Burying chicken wire, rocks, broken concrete or paver stone pieces under the soil where they dig to frustrate them. (This one idea that has worked for me.)
It seems that what is successful is typically dependent on the persistence of your particular armadillo. So you may need to try several different methods before achieving success.
I came across this scene while inspecting an outdoor kitchen. It is becoming an all too familiar sight. Sure enough, when I met with the pest service to examine the area they confirmed it to be ... drywood termites.
These termites don't come from underground like the subterranean variety, but fly in to where they set up home. In this case since the cabinets were relatively new, they may have come via the wood used to build the cabinets for an outdoor kitchen. Unfortunately, before the wood is used it is very difficult to tell if it is infested with termites until they eventually bore tiny holes (kick outs) and begin pushing their frass (waste material) out from their chambers. It was explained to me that they expel these pellets through tiny holes they bore (pic below) when they feel they are running out of space in their current chambers. The color of the pellets is determined by the type of the wood they are eating.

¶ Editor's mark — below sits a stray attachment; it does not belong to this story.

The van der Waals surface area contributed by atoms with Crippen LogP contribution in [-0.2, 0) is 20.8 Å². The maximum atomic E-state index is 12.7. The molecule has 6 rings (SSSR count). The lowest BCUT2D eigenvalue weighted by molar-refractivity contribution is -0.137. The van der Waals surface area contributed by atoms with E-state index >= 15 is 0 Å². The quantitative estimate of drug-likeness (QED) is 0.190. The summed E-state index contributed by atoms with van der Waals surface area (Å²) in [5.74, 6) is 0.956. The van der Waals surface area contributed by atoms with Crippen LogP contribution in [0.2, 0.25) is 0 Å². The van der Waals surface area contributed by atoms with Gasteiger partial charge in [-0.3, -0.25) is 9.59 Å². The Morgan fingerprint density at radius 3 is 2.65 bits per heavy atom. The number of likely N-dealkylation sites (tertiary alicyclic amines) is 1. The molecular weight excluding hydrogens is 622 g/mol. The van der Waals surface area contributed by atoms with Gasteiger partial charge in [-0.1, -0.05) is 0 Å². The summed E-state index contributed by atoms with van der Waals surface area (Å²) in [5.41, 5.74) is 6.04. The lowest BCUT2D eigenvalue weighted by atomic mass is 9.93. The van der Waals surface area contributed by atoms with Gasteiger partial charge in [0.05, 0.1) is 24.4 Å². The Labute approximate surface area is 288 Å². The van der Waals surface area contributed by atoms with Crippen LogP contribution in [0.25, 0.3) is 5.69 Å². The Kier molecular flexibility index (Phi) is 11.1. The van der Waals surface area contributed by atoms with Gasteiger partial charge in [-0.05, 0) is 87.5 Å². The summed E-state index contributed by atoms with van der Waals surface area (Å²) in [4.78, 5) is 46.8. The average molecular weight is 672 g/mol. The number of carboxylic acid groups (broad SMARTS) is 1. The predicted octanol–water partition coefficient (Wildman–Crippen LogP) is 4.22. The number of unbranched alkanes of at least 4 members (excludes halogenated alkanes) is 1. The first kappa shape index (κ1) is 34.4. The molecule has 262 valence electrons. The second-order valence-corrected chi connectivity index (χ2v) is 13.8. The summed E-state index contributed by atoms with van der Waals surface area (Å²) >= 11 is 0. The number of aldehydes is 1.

If there is a positive side to this species, it is that they eat very slowly and take many years to do significant damage - unlike their subterranean cousins. In a typical case these termites would be in this wood anywhere between 2 - 10 years before damage like this would be noticed. Even in these pictures the damage looks much worse than it is actuality. If you could look inside these panels, you would find that very little of the wood has been eaten.
The most common method to eradicate drywood termites is tenting of the property or injecting the cabinets with a foam pesticide. I have included a link below that shows how the injecting process is done.
If you want to learn more about drywood termites, I've included a link to the Florida Department of Agriculture.
Typically, I've only seen deer in the The Lakewood Ranch Country Club just after sunup or right before sundown. But lately, I have been seeing them at various times throughout the day. The deer in the top picture was spotted about 7 am and the one at the bottom at about two in the afternoon. Both had something in common, they were tempted by the Schefflera plant. The deer below was even caught in the act.
It seems they can't resist the variegated variety and for whatever reason, this year I've seen more Scheffleras eaten than in years past. I'll keep my eyes on the plants and if the damage continues, deer repellent will be applied.
If you are interested in what plants deer favor or dislike, I've shared a list from an article I've linked below.